A few days ago Twitter upped the number of characters per tweet from 140 to 280 characters. It's an interesting development that sparked ire from many and praise from nobody (the silent majority just get on with their lives).
I wanted to leave a few thoughts about this here. Because, as you might have noticed, I've become quite critical of the way Twitter has turned what once was a thriving ecosphere of bloggers in return for a thriving company - at least when it comes to users, not so much when it comes to actual profits.
I think that the lowering of the character limit is a step in a direction which is quite directly linked to the fact that in the end, people do like to read and write more than just those few characters. Just take a look at this trend that emerged during the last few years: the "thread". Instead of trying to convey whatever they need to in 140 characters, people instead create twitter threads, and naturally, you can write as many tweets as you want to make up that thread. It's a direct result of people wanting the immediacy and interconnectedness of Twitter, while still writing blogpost-length pieces. Creating threads of snippets that then make up one big piece is one solution - a bloggerization of Twitter in a way. It's also a clumsy and cumbersome way to both write and read.
Upping the character limit to 280 characters is then not that stupid of a thing to do. People will write longer pieces anyway, only now those threads don't have to comprise twenty tweets, but ten. It's still clumsy though and I think we're moving towards a total nixing of the character limit. It's what Facebook did and it's something Twitter should have done from the start. By now, barely anyone but those who consider themselves the guardians of something like classic Twitter really cares about the character limit. What Twitter lives off of is the fact that it's now a social network with a focus on the written word, and that's its strength. Why create artificial limitations? Because some people bemoan the fact that they're not forced to keep their texts brief? That's akin to smokers who bemoan lax smoking laws that keep them from quitting smoking. It's a way to look at things, but it's a stupid one.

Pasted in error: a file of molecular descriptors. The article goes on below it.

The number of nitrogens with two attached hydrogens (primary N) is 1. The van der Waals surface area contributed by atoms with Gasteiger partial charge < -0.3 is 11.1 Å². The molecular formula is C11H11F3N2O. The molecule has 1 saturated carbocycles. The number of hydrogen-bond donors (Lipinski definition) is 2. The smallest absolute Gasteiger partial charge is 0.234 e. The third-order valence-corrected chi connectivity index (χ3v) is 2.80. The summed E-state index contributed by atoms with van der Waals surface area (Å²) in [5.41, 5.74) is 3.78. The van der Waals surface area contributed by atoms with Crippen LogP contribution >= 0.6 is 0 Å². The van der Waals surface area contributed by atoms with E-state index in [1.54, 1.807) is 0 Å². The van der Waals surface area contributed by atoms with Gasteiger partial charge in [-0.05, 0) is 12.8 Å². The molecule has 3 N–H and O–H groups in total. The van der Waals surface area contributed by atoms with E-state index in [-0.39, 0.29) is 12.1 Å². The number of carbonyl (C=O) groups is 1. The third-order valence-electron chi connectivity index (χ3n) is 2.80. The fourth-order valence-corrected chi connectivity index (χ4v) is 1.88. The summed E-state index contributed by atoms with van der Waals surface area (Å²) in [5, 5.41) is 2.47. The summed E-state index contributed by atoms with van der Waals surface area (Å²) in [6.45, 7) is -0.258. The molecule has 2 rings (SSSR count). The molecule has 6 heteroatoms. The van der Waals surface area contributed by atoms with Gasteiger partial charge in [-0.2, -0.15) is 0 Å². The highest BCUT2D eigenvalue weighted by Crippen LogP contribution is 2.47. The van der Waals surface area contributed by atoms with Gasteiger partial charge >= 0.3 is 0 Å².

And if we're honest, by now a person's Twitter page is basically what a blog consists of, by definition:
The only thing missing is a title to tweets and generally, finding a title to a blogpost, especially if you blog often, is usually the hardest part about the whole damn thing - just look at my rather uninspired title.
Now, do I think that development is a good thing? Well, I do and I don't. If it were up to me, we'd all use our own blogs, but have them linked in one way or another to facilitate discussion and interaction. The thing is, we were almost there back in around 2000 to 2005. With tools like Technorati, a good feed reader and a bit of commenting discipline, the network of blogs felt both connected and individual. It was the heyday of personal blogs, but I'm under no illusion that we'll ever be able to find our way back there. With companies like Twitter and Facebook and their stranglehold on networking and the ensuing communication, getting people to pack up their stuff and spend even a few hours a month on maintaining their individual place on the web is a thing of the past.
Still, I think people should take a good, hard look at the way they're using Twitter (and Facebook for that matter) and decide whether it wouldn't be worth a shot to move to a platform that affords them full creative freedom, both when it comes to format and content, instead of trying to cram their thoughts into the idiosyncracies of a service that wasn't ever meant to be used that way.